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Corporate buybacks feed stock rally's momentum

Adam Jeffery | CNBC

Capping a big year for buybacks on Tuesday night, MasterCard announced a 10-for-1 stock split (effective January 9th), as well as an 83 percent dividend increase and a $3.5 billion stock buyback program.

This highlights one of the main drivers of the stock rally in the last few years: strong buybacks and dividend hikes. From 2010 to 2012, Mastercard paid roughly $288 million in dividends and repurchased $2.9 billion worth of shares. In 2013 alone, the company paid $182 million in dividends and repurchased $1.7 billion in common stock...about two percent of the market cap.

They will likely buy back about 2 million shares in 2014, again reducing shares outstanding by roughly 1.6 percent. Baird estimates that each 1 million share repurchase adds a little less than one percent to annual earnings per share (EPS) growth. Bottom line: the new buybacks will increase the chances for upward earnings revisions in 2014.

It's been a big year for buybacks. Expenditures are up 42.5 percent over the third quarter of 2012, according to Standard and Poor's. Two caveats:

1) Apple, which has been on a buyback tear all year, was a major reason for that move. If the iPhone maker was removed from the equation, Q3 is up a more modest 17.5 percent over Q3 2012.

2) Stock prices have risen, so companies need to pay more to get the same number of shares they got last year.

3) Because companies are also issuing new share, the key metric to watch is share count reduction. You want to buy back more than you issue, obviously. For Q3, that metric edged down 0.58 percent for the S&P 500. The good news, according to S&P, is that more companies are reducing shares than increasing them.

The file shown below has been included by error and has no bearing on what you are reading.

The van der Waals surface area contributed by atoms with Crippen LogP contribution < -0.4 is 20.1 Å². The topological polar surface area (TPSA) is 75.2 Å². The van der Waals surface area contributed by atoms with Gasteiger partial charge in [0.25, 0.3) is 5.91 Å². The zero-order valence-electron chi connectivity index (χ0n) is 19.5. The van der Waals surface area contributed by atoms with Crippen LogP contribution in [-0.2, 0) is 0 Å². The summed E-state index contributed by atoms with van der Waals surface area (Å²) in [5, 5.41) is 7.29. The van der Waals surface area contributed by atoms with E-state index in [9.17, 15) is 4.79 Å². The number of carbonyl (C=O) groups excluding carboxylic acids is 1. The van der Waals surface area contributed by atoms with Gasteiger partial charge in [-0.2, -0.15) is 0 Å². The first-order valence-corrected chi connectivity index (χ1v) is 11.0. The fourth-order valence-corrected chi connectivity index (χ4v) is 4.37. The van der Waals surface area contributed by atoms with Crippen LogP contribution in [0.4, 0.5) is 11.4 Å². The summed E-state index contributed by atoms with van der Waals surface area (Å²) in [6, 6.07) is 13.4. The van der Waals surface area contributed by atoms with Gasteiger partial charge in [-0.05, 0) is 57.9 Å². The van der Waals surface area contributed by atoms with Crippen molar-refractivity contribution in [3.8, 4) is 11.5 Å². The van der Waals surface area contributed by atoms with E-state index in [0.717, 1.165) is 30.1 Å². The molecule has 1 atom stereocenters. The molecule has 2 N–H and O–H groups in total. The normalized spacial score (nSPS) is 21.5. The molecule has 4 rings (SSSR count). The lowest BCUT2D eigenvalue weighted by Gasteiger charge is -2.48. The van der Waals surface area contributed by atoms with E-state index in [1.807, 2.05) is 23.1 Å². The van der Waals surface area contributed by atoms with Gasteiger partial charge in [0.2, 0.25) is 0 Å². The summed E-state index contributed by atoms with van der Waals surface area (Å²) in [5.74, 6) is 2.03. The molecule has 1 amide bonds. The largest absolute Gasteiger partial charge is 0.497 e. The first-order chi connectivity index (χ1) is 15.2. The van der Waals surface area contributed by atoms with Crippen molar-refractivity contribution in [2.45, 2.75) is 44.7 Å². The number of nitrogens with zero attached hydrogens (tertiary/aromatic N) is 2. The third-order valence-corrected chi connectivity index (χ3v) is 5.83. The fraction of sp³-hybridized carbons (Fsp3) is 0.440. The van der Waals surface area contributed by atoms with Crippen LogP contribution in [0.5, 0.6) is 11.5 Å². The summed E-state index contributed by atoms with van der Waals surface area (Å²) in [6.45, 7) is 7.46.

Here are the companies with the largest buybacks in Q3 (in billions):

Apple $4.9

Pfizer $3.8

Halliburton $3.3

Qualcomm $3.3

J&J $3.0

Source: S&P

Elsewhere

Two initial public offerings (IPOs) priced above their range:

1) Autohome, a Chinese online auto site, priced 7.8 million shares at $17, above the raised price talk of $14-$16. I know--a Chinese online auto site. Huh? Still, there appears to be strong demand: initial price talk was $12-$14.

Why? They are the number one auto website in China in terms of daily visitors and time spent per user. The advertising money comes from roughly 100 auto makers (yes, there are 100 auto makers in China!). Dealers pay a subscription fee, which gives them stability in their revenues. Sales are $195 million this year; operating profit of $96 million, so they are profitable. Sales for the nine months ending in September grew 67 percent.

2) Valero Energy Partners, a Master Limited Partnership (MLP) that is an oil pipeline/terminal operator affiliated with refiner Valero (VLO), priced 15 million shares at $24, well above the price talk of $19-$21.

Pricing tonight:

1) Hilton Worldwide (HLT), offering 112.8 million shares at $18-$21. Hilton is the biggest hotel operator in the world, with 4,000 hotels and almost 700,000 hotel rooms.

2) AMC Entertainment, one of the world's largest movie screen chains (343 theaters with 4,937 screens), is offering 18.4 million shares at $18-$20. They are owned by the Wanda Group, a Chinese real estate company.

3) ARAMARK Holdings (ARMK), one of the leading providers of food and uniform services to healthcare, education, sports centers, and prisons, offering 36.3 million shares at $20-$23.

Pricing Thursday:

1) Cheniere Energy Partners, offering 30 million shares at $19-$21, a limited partnership (LP), will own a 55.9 percent interest in Cheniere, which owns liquid natural gas facilities.

2) Nimble Storage (NMBL), offering 8 million shares at $16-$18, an enterprise storage business, which incorporates high-performance flash storage. It's a technology change because flash is a quicker, more reliable than traditional disk-based storage. This is a hot space, and we could see a nice move up.


By CNBC's Bob Pisani

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  • A CNBC reporter since 1990, Bob Pisani covers Wall Street from the floor of the New York Stock Exchange.

Wall Street